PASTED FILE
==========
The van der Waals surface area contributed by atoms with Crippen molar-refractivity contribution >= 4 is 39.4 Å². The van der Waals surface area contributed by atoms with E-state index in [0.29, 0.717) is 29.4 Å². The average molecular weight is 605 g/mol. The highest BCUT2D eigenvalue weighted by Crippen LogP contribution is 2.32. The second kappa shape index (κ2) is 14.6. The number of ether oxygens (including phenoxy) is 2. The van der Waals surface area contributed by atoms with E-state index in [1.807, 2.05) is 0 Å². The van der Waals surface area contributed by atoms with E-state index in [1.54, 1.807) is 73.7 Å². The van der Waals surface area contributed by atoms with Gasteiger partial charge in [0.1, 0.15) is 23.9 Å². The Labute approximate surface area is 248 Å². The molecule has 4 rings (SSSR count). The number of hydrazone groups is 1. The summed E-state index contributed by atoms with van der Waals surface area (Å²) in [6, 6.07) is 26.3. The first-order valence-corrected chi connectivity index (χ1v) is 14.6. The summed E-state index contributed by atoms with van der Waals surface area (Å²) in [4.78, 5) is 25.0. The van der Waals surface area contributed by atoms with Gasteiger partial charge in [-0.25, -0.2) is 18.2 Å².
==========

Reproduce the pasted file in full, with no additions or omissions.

The van der Waals surface area contributed by atoms with Crippen molar-refractivity contribution >= 4 is 39.4 Å². The van der Waals surface area contributed by atoms with E-state index in [0.29, 0.717) is 29.4 Å². The average molecular weight is 605 g/mol. The highest BCUT2D eigenvalue weighted by Crippen LogP contribution is 2.32. The second kappa shape index (κ2) is 14.6. The number of ether oxygens (including phenoxy) is 2. The van der Waals surface area contributed by atoms with E-state index in [1.807, 2.05) is 0 Å². The van der Waals surface area contributed by atoms with E-state index in [1.54, 1.807) is 73.7 Å². The van der Waals surface area contributed by atoms with Gasteiger partial charge in [0.1, 0.15) is 23.9 Å². The Labute approximate surface area is 248 Å². The molecule has 4 rings (SSSR count). The number of hydrazone groups is 1. The summed E-state index contributed by atoms with van der Waals surface area (Å²) in [6, 6.07) is 26.3. The first-order valence-corrected chi connectivity index (χ1v) is 14.6. The summed E-state index contributed by atoms with van der Waals surface area (Å²) in [4.78, 5) is 25.0. The van der Waals surface area contributed by atoms with Gasteiger partial charge in [-0.25, -0.2) is 18.2 Å².